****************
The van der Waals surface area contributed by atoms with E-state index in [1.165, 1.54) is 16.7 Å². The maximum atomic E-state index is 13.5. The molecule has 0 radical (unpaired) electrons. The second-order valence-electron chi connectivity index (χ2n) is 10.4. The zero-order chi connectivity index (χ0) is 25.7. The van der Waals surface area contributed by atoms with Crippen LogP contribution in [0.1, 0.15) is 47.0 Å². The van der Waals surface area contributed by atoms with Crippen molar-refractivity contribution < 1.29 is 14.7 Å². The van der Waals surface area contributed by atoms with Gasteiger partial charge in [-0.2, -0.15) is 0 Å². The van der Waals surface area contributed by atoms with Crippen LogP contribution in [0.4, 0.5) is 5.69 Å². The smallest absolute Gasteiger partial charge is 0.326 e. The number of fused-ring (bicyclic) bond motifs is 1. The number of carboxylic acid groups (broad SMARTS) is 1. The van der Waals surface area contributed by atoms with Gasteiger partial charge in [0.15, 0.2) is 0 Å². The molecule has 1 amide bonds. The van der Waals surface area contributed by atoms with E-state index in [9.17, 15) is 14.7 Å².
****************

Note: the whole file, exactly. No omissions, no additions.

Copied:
The van der Waals surface area contributed by atoms with E-state index in [1.165, 1.54) is 16.7 Å². The maximum atomic E-state index is 13.5. The molecule has 0 radical (unpaired) electrons. The second-order valence-electron chi connectivity index (χ2n) is 10.4. The zero-order chi connectivity index (χ0) is 25.7. The van der Waals surface area contributed by atoms with Crippen LogP contribution in [0.1, 0.15) is 47.0 Å². The van der Waals surface area contributed by atoms with Crippen molar-refractivity contribution < 1.29 is 14.7 Å². The van der Waals surface area contributed by atoms with Gasteiger partial charge in [-0.2, -0.15) is 0 Å². The van der Waals surface area contributed by atoms with Crippen LogP contribution in [0.4, 0.5) is 5.69 Å². The smallest absolute Gasteiger partial charge is 0.326 e. The number of fused-ring (bicyclic) bond motifs is 1. The number of carboxylic acid groups (broad SMARTS) is 1. The van der Waals surface area contributed by atoms with Gasteiger partial charge in [0.15, 0.2) is 0 Å². The molecule has 1 amide bonds. The van der Waals surface area contributed by atoms with E-state index in [9.17, 15) is 14.7 Å².